Some patients may not understand progressive illnesses, and may not understand that taking medicine for an asymptomatic condition could prevent adverse outcomes in the future. Patients are often focused on short-term benefits, and are unaware of the future implications that medication nonadherence can have on their overall health.
How should I approach reasons for nonadherence that may embarrass the patient, such as needing help getting to a pharmacy, not being able to pay for a prescription, or being afraid to admit that they do not understand the purpose of the medication?
You may be able to uncover barriers to adherence by listing these issues and asking if they can relate to any of the problems. Reduce the embarrassment by expressing that many patients experience similar challenges.
If a patient has transportation issues, they may benefit from a ride-share arrangement or a delivery service like mail-order pharmacies. If a family member is routinely picking up the medications for the patient, offer to send the prescription to a pharmacy conveniently located near the helper.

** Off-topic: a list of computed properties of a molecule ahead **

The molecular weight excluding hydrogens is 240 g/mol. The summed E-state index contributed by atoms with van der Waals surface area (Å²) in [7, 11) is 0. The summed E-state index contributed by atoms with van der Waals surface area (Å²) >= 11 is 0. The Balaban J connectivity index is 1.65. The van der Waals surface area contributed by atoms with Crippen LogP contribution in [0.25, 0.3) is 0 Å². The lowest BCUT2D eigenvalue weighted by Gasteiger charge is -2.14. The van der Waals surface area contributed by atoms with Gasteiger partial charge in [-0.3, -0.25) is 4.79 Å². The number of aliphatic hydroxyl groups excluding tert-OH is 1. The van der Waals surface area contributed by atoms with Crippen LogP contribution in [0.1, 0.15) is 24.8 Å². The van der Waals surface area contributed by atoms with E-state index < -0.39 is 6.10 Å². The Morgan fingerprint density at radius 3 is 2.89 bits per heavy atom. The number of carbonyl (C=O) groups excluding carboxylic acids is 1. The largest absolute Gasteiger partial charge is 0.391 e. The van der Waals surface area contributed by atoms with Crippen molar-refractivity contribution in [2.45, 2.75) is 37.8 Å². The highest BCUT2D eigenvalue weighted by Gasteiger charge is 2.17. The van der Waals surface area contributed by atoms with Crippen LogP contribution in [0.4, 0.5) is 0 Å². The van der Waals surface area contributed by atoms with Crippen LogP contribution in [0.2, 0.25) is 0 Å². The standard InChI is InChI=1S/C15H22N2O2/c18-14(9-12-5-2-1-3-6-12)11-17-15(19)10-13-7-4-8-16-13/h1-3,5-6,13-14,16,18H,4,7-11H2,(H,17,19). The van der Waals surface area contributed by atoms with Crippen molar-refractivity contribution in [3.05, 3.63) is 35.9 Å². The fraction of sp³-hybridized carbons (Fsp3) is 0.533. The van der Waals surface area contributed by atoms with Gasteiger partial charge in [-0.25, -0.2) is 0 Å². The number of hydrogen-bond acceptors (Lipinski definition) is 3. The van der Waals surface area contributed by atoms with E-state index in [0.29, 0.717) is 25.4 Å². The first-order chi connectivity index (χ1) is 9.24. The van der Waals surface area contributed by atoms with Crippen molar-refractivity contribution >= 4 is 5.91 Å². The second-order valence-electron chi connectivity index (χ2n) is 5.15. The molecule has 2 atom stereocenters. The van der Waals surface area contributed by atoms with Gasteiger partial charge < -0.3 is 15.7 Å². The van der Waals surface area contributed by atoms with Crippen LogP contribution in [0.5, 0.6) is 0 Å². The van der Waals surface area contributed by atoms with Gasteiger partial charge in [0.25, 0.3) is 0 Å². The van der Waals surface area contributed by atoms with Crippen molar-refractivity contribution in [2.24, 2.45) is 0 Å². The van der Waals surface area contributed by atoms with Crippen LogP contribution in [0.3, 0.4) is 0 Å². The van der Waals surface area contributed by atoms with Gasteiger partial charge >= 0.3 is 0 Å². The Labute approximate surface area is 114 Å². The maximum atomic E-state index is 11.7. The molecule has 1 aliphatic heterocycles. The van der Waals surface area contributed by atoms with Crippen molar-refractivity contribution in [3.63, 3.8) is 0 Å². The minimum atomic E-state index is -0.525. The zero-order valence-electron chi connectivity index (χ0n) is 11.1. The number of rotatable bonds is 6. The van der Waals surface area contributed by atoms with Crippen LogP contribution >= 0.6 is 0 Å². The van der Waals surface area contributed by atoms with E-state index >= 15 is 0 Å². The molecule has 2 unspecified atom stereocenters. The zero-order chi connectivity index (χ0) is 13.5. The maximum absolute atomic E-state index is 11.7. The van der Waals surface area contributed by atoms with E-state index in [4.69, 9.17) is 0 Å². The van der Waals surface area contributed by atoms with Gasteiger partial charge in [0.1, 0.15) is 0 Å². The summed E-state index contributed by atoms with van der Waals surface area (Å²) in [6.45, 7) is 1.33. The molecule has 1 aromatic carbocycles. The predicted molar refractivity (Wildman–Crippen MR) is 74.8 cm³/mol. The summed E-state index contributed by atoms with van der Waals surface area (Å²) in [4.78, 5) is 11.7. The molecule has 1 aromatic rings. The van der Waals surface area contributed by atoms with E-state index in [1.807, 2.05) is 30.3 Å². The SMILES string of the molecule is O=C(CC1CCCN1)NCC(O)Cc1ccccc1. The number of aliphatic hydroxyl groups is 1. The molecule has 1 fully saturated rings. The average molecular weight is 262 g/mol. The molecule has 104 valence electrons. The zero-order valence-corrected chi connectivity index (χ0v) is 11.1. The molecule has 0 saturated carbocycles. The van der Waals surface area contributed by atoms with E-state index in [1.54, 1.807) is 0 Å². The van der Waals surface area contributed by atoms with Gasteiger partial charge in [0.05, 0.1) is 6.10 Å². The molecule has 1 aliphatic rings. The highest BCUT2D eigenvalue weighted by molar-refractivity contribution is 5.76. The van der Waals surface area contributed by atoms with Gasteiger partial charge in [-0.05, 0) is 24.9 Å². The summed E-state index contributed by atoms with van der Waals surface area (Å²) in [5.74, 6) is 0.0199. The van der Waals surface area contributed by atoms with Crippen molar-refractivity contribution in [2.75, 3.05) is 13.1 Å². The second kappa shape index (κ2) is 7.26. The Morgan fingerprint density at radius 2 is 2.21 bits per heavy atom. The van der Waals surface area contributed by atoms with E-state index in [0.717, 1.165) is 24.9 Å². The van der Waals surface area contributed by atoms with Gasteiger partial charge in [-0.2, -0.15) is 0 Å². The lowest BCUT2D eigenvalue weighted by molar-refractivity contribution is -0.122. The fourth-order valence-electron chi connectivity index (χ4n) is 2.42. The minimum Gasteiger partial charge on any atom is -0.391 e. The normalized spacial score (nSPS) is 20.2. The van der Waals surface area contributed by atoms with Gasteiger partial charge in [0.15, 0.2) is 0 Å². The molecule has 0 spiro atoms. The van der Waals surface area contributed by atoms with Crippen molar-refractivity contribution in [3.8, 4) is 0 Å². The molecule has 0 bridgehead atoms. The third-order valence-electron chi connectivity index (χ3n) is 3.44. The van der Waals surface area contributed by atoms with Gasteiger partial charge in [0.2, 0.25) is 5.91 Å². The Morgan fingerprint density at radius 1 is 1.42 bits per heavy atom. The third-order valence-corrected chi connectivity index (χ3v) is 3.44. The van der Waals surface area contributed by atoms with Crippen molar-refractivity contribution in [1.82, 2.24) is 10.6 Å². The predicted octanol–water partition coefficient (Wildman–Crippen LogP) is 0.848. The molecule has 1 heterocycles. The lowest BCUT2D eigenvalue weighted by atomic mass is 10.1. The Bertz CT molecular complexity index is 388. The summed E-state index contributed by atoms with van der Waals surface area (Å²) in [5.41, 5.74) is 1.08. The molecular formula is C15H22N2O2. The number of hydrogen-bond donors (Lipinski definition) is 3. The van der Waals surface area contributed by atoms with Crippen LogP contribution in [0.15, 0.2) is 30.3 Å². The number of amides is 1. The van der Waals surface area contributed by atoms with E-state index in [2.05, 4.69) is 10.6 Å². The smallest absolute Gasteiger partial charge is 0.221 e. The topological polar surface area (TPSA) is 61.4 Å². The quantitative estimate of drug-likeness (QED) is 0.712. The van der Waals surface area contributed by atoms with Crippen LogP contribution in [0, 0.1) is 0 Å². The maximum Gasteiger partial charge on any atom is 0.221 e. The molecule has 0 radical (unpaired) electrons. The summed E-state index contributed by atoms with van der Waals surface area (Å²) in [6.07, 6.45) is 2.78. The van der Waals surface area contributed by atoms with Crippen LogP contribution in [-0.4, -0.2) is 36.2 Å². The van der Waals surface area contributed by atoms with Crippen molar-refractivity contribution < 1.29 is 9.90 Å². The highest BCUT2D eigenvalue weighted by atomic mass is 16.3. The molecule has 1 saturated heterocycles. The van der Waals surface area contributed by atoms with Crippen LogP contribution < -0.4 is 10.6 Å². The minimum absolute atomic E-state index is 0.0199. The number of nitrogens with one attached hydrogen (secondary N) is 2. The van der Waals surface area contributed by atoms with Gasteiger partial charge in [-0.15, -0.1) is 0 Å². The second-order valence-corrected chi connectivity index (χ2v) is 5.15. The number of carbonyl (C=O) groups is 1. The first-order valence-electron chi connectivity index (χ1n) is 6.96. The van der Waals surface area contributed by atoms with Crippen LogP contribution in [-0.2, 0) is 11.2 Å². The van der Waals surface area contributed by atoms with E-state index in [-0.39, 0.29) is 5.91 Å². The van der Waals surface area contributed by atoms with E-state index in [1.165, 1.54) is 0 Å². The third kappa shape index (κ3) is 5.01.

Patients who do not understand their diagnosis, medication, or treatment plan may benefit from group classes or a one-on-one session with an educator. Discussions about their condition and treatment options may help close the knowledge gap.
Overall, practices should help patients understand that medication concerns and challenges are common. Resources from the practice, organization, and community can help eliminate barriers and promote medication adherence.
Why do patients stop taking their medicine once their condition is under control?